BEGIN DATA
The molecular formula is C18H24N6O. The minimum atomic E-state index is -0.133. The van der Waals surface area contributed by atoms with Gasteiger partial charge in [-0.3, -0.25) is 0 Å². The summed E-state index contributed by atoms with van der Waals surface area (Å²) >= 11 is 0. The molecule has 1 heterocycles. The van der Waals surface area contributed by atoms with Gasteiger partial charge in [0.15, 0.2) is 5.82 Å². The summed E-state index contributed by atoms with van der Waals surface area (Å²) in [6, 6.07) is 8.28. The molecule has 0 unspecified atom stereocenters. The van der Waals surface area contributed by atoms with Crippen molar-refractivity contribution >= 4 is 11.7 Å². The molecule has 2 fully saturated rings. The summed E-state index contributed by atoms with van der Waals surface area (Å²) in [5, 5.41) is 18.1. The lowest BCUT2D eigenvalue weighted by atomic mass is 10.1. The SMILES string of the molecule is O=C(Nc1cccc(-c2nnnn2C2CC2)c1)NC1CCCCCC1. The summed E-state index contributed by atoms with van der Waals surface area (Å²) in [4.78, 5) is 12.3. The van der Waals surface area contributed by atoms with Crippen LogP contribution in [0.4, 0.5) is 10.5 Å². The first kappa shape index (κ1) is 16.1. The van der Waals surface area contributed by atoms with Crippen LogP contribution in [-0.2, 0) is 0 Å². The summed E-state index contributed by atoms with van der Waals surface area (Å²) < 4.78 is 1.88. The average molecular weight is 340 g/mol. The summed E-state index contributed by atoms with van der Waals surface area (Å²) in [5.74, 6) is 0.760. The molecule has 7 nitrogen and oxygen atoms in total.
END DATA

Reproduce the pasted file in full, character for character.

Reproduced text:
The molecular formula is C18H24N6O. The minimum atomic E-state index is -0.133. The van der Waals surface area contributed by atoms with Gasteiger partial charge in [-0.3, -0.25) is 0 Å². The summed E-state index contributed by atoms with van der Waals surface area (Å²) >= 11 is 0. The molecule has 1 heterocycles. The van der Waals surface area contributed by atoms with Gasteiger partial charge in [0.15, 0.2) is 5.82 Å². The summed E-state index contributed by atoms with van der Waals surface area (Å²) in [6, 6.07) is 8.28. The molecule has 0 unspecified atom stereocenters. The van der Waals surface area contributed by atoms with Crippen molar-refractivity contribution >= 4 is 11.7 Å². The molecule has 2 fully saturated rings. The summed E-state index contributed by atoms with van der Waals surface area (Å²) in [5, 5.41) is 18.1. The lowest BCUT2D eigenvalue weighted by atomic mass is 10.1. The SMILES string of the molecule is O=C(Nc1cccc(-c2nnnn2C2CC2)c1)NC1CCCCCC1. The summed E-state index contributed by atoms with van der Waals surface area (Å²) in [4.78, 5) is 12.3. The van der Waals surface area contributed by atoms with Crippen LogP contribution in [0.4, 0.5) is 10.5 Å². The first kappa shape index (κ1) is 16.1. The van der Waals surface area contributed by atoms with Crippen LogP contribution in [-0.2, 0) is 0 Å². The summed E-state index contributed by atoms with van der Waals surface area (Å²) < 4.78 is 1.88. The average molecular weight is 340 g/mol. The summed E-state index contributed by atoms with van der Waals surface area (Å²) in [5.74, 6) is 0.760. The molecule has 7 nitrogen and oxygen atoms in total.